Paez retired from church service in 2015 but served the diocese for more 30 years since its establishment in 1984. Facebook/Marcelito Paez

CBCP: Killing of activist priest an attack on the Church
(philstar.com) - December 15, 2017 - 3:55am

MANILA, Philippines — The Catholic Church on Friday said the killing of activist priest Marcelito "Tito" Paez, as a reflection of the "deterioration of values and respect of human life" in the country.

In a statement, the National Secretariat for Social Action - Justice and Peace/Caritas Philippines of the Catholic Bishops' of the Philippines (NASSA/Caritas Philippines) condemned the killing of Paez as "an attack on the Church and her mission for social justice and empowerment of the poor."

It stressed: "It slowly creates social awareness among Filipinos that no one is safe anymore in the present socio-political situation in the country."

Paez was gunned down while he was on his way home on the night of December 4. He was immediately brought to a hospital in Nueva Ecija, but was declared dead a few hours later.

Human rights groups from all over the world continue to criticize the administration of President Rodrigo Duterte for creating a culture of impunity, criticism that past administrations have also received.

Police have tallied more than 6,000 drug-related deaths in the 18 months of the Duterte presidency while critics and human rights groups have estimates as high as 13,000.

The Catholic Bishops' Conference of the Philippines, on September, issued its strongest statement to date slamming the rising spate of killings.

Archbishop Socrates Villegas, then-president of the CBCP, said: "The Church must be at the forefront of the intense and fervent struggle against a culture of death or the Church betrays Christ."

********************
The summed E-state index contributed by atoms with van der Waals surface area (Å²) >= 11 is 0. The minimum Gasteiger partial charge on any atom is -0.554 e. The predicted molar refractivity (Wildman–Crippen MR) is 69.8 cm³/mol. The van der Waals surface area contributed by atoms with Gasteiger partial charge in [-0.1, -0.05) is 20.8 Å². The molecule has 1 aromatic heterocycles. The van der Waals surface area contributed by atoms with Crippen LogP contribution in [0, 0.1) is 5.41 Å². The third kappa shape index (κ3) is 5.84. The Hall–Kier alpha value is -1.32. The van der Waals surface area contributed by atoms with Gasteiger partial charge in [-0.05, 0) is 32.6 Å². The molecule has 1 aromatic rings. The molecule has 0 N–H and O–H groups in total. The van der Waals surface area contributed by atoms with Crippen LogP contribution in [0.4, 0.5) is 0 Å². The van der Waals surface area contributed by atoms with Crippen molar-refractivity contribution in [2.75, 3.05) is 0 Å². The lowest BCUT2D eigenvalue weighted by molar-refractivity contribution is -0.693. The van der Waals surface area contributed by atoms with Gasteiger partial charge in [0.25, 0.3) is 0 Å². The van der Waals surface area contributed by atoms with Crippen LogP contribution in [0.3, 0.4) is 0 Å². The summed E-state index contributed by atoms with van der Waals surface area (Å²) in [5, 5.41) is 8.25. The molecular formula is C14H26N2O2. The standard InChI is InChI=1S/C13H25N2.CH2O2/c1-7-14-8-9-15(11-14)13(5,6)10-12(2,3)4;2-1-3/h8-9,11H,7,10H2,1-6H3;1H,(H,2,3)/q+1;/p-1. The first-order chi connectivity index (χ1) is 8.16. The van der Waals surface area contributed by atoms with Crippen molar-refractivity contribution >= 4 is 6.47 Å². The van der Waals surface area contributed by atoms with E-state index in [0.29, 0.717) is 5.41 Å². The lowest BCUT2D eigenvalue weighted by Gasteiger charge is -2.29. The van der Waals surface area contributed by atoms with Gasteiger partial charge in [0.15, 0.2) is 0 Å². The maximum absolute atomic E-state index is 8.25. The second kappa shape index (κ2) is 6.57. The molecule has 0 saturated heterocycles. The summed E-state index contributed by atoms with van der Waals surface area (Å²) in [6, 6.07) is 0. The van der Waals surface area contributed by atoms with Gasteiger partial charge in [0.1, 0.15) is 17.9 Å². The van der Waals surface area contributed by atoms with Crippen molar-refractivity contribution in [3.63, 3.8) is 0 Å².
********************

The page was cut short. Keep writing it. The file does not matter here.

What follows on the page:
Paez was rights advocate

Paez is a former parish priest of Guimba town and was a coordinator of the Rural Missionaries of the Philippines in Central Luzon when he was killed.

The 72-year old priest earlier helped facilitate the release of political prisoners in Nueva Ecija—an act that the NASSA/Caritas Philippines said may have been the "mistake in the eyes of the persecutors" that cost the priest his life.

"He was very active in the social action programs of the Diocese of San Jose, particularly in the Justice and Peace Office which the primary goal is to uphold the human rights of the poor," the NASSA/Caritas Philippines also said.

The Church also called for the government to "conduct a thorough investigation of the incident and arrest the perpetrators to give justice for the death of Fr. Tito."

It also demanded the government to "stop its security forces from acts of violence on Church people who commit themselves to serve and work with the poor towards empowerment and development."

The Church noted in its statement that "assailants are suspected to be state security forces or their assets."

The Malacañang vowed to probe into the killing of Paez.

Presidential Spokesperson Harry Roque, however, was careful to brand the killing of the priest as "political." He stressed: "We do not know yet if this is a political killing pursuant to the definition of the Supreme Court on extralegal killings, which is the killing of political activists and the killing of journalists."

The Church reiterated its plea with the government as it said: "As long as the government only serves and works for and with the 'few,' conflicts of interest may fuel government to attack anyone or groups who work for social justice and common good."

The Church also rallied the faithful to "denounce the latest killings and all brutal and senseless killings in the name of change."

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